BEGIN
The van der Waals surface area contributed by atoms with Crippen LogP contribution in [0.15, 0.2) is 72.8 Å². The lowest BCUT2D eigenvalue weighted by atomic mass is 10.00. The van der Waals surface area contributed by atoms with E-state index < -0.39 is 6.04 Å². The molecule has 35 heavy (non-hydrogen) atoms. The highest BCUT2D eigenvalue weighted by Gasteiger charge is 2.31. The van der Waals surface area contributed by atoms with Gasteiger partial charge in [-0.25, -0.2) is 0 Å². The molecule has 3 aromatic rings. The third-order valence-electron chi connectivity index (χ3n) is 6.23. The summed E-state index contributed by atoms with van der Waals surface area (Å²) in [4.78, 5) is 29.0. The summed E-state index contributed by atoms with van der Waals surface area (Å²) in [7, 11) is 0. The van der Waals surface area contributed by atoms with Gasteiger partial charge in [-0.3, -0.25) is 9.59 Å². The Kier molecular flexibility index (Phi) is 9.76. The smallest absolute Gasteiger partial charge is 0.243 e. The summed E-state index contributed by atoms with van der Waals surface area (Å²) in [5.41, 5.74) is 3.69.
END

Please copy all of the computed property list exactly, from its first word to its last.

The van der Waals surface area contributed by atoms with Crippen LogP contribution in [0.15, 0.2) is 72.8 Å². The lowest BCUT2D eigenvalue weighted by atomic mass is 10.00. The van der Waals surface area contributed by atoms with E-state index < -0.39 is 6.04 Å². The molecule has 35 heavy (non-hydrogen) atoms. The highest BCUT2D eigenvalue weighted by Gasteiger charge is 2.31. The van der Waals surface area contributed by atoms with Gasteiger partial charge in [-0.25, -0.2) is 0 Å². The molecule has 3 aromatic rings. The third-order valence-electron chi connectivity index (χ3n) is 6.23. The summed E-state index contributed by atoms with van der Waals surface area (Å²) in [4.78, 5) is 29.0. The summed E-state index contributed by atoms with van der Waals surface area (Å²) in [7, 11) is 0. The van der Waals surface area contributed by atoms with Gasteiger partial charge in [-0.3, -0.25) is 9.59 Å². The Kier molecular flexibility index (Phi) is 9.76. The smallest absolute Gasteiger partial charge is 0.243 e. The summed E-state index contributed by atoms with van der Waals surface area (Å²) in [5.41, 5.74) is 3.69.